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As Hurricane Hilary approached the southern California coast, I had a lot of questions about the amount of rain in the desert; some areas might receive a year’s worth of rain in one storm, with devastating consequences. But one question haunted me: can hurricanes cause earthquakes?
The answer was a quick no. I’ve never been presented with any scientific evidence that this was possible, but we have seen earthquakes and hurricanes occur at similar times and locations.
Looking back at 2011, Hurricane Irene (one of the retired hurricane names) came with a 5.8 magnitude earthquake in Virginia. There have been others as well.
I’ve seen it with just enough frequency to wonder if anyone has really looked at this question seriously. When the 5.1 magnitude quake struck California as Hilary was raining down, many scientists did a double take. Immediately, I wondered if there was a connection, and was it just correlation or causation?
Correlation or Causation
A correlation between two things means there is a statistical association between these things, but they don’t cause one another. Like ice cream sales and shark attacks. There is a strong correlation between them, rate graphs nearly match every year, both low in the winter and peak in the summer. But one does not cause another. It’s just a correlation.
Causation means that a change in one thing will cause a direct change in another thing. That they are tied together, one causes another. Like the sun causes sunburns, and we see more of those in the summer. Winter means less sun, less sunburns.
So do hurricanes cause earthquakes, or do they just happen at the same time? And with Lee affecting New England and Atlantic Canada at the moment, I wonder if it will happen again.
Why Earthquakes Happen
Earthquakes happen because of underground faults. Tectonic plates are always slowly moving under our feet, but sometimes, they get stuck at their edges due to friction. The meeting places between plates is a fault. When the stress on the fault overcomes the friction and moves again, there is an earthquake that releases energy in waves that travel through the earth’s crust and cause the shaking that we feel.
Zhigang Peng, a seismologist at the Georgia Institute of Technology, compared the time of aftershocks to atmospheric pressure, testing their hypothesis that lower pressure caused by the storm may have reduced forces on the fault enough to allow it to slip and cause an earthquake. But they didn’t find the biggest increase in aftershocks when air pressure was at its lowest. Instead, a spike came a few hours later, as the storm was moving away. This research was looking at just one storm and, while interesting, doesn’t have a lot of statistical significance on its own.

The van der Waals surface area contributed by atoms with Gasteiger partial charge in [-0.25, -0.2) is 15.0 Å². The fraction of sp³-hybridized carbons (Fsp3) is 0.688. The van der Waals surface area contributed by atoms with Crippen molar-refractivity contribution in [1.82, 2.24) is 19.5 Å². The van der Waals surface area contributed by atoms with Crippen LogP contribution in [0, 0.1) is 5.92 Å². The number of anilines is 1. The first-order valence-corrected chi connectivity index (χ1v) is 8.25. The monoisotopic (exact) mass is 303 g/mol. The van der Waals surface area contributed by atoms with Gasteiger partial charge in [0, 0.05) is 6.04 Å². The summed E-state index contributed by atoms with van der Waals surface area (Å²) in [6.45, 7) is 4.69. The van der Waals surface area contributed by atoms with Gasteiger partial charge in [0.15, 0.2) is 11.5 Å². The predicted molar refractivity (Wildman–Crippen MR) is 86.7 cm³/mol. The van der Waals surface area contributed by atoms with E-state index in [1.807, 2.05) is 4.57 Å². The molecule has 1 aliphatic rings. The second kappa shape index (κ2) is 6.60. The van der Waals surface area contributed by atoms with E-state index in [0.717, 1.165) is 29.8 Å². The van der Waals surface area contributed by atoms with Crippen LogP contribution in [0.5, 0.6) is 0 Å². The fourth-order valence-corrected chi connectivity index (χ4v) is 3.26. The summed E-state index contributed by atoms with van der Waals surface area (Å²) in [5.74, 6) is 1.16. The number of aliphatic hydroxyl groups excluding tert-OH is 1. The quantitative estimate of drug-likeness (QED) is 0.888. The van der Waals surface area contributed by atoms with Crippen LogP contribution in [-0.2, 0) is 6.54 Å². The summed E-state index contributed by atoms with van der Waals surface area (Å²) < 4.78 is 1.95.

Shimon Wdowinski, a seismologist at the Florida International University, says he found a strong correlation between extremely wet tropical cyclones (Hurricanes that take place in the western Pacific) and big earthquakes that occur up to three years later. His hypothesis is that a storm’s landslides trigger a change in fault loading, eventually producing an earthquake. His research says that earthquakes may be inevitable but happen sooner due to storms. “The main engine that’s actually responsible for the earthquake is not the wet typhoon,” Wdowinski said. “The wet typhoon just determines the timing.”
I often wonder about the weight of the water rained down from the atmosphere onto the land. Considering the average hurricane drops 2.4 trillion gallons of water per day, or 20 trillion pounds (or 10 billion tons), that is a significant weight change in a short period of time. Could that be enough to cause an earthquake?
The U.S. Geological Survey (USGS) has said, “It’s unlikely that seismic hazard is affected by precipitation. This makes sense as rainwater cannot easily percolate several kilometers below the earth’s surface to the depths where most earthquakes occur.” Most earthquakes do happen far below the surface, and such a correlation would be a stretch, like ice cream sales and shark attacks.
However, The USGS continues to say, “periods of heavy precipitation or of drought might indirectly affect earthquake-prone faults.” Annual variations in stress on California’s faults, which correlate to seismic activity, are larger during years of unusually heavy precipitation or drought, according to Researchers at Stony Brook University.
Wenyan Fan, a Florida State University assistant professor, wasn’t looking for this specific correlation when he found an annual cycle of seismic signals that correlated to hurricane season, and even individual storms.
The varying pressure on the sea floor by hurricane waves produces seismic activity that scientists are calling “stormquakes.” In the Gulf of Mexico, deep shudders equal to a 3.5 magnitude earthquake were found to coincide with hurricanes. Most of these are not felt by people.
There is some evidence out there that Nor’easters have been tied to seismic activity, which was measured near New England, Nova Scotia, Newfoundland, and British Columbia.
Most of the case studies and peer-reviewed journal articles focus on a single or subset of storms. More data and analysis need to be completed before this question can be really answered.